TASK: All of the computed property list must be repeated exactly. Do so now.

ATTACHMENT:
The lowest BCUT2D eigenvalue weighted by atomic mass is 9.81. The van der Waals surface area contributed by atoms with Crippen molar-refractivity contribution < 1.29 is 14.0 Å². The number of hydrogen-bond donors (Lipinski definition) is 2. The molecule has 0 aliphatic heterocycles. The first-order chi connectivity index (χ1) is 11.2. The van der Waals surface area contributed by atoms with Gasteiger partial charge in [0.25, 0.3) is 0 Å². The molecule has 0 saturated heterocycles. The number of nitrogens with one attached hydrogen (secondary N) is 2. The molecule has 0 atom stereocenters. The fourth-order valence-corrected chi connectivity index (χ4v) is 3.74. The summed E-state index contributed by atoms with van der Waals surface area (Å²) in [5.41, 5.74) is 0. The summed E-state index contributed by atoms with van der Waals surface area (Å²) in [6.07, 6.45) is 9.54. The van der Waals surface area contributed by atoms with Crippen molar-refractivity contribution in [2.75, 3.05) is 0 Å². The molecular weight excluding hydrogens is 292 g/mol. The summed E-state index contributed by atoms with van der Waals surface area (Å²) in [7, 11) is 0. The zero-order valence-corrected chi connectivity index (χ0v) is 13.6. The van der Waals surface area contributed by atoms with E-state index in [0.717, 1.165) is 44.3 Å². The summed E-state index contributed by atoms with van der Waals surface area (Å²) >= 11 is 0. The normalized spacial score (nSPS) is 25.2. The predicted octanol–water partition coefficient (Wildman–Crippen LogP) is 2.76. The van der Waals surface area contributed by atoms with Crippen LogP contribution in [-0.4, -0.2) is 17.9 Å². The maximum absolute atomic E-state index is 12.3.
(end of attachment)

The lowest BCUT2D eigenvalue weighted by atomic mass is 9.81. The van der Waals surface area contributed by atoms with Crippen molar-refractivity contribution < 1.29 is 14.0 Å². The number of hydrogen-bond donors (Lipinski definition) is 2. The molecule has 0 aliphatic heterocycles. The first-order chi connectivity index (χ1) is 11.2. The van der Waals surface area contributed by atoms with Gasteiger partial charge in [0.25, 0.3) is 0 Å². The molecule has 0 saturated heterocycles. The number of nitrogens with one attached hydrogen (secondary N) is 2. The molecule has 0 atom stereocenters. The fourth-order valence-corrected chi connectivity index (χ4v) is 3.74. The summed E-state index contributed by atoms with van der Waals surface area (Å²) in [5.41, 5.74) is 0. The summed E-state index contributed by atoms with van der Waals surface area (Å²) in [6.07, 6.45) is 9.54. The van der Waals surface area contributed by atoms with Crippen molar-refractivity contribution in [2.75, 3.05) is 0 Å². The molecular weight excluding hydrogens is 292 g/mol. The summed E-state index contributed by atoms with van der Waals surface area (Å²) in [7, 11) is 0. The zero-order valence-corrected chi connectivity index (χ0v) is 13.6. The van der Waals surface area contributed by atoms with E-state index in [0.717, 1.165) is 44.3 Å². The summed E-state index contributed by atoms with van der Waals surface area (Å²) >= 11 is 0. The normalized spacial score (nSPS) is 25.2. The predicted octanol–water partition coefficient (Wildman–Crippen LogP) is 2.76. The van der Waals surface area contributed by atoms with Crippen LogP contribution in [-0.4, -0.2) is 17.9 Å². The maximum absolute atomic E-state index is 12.3.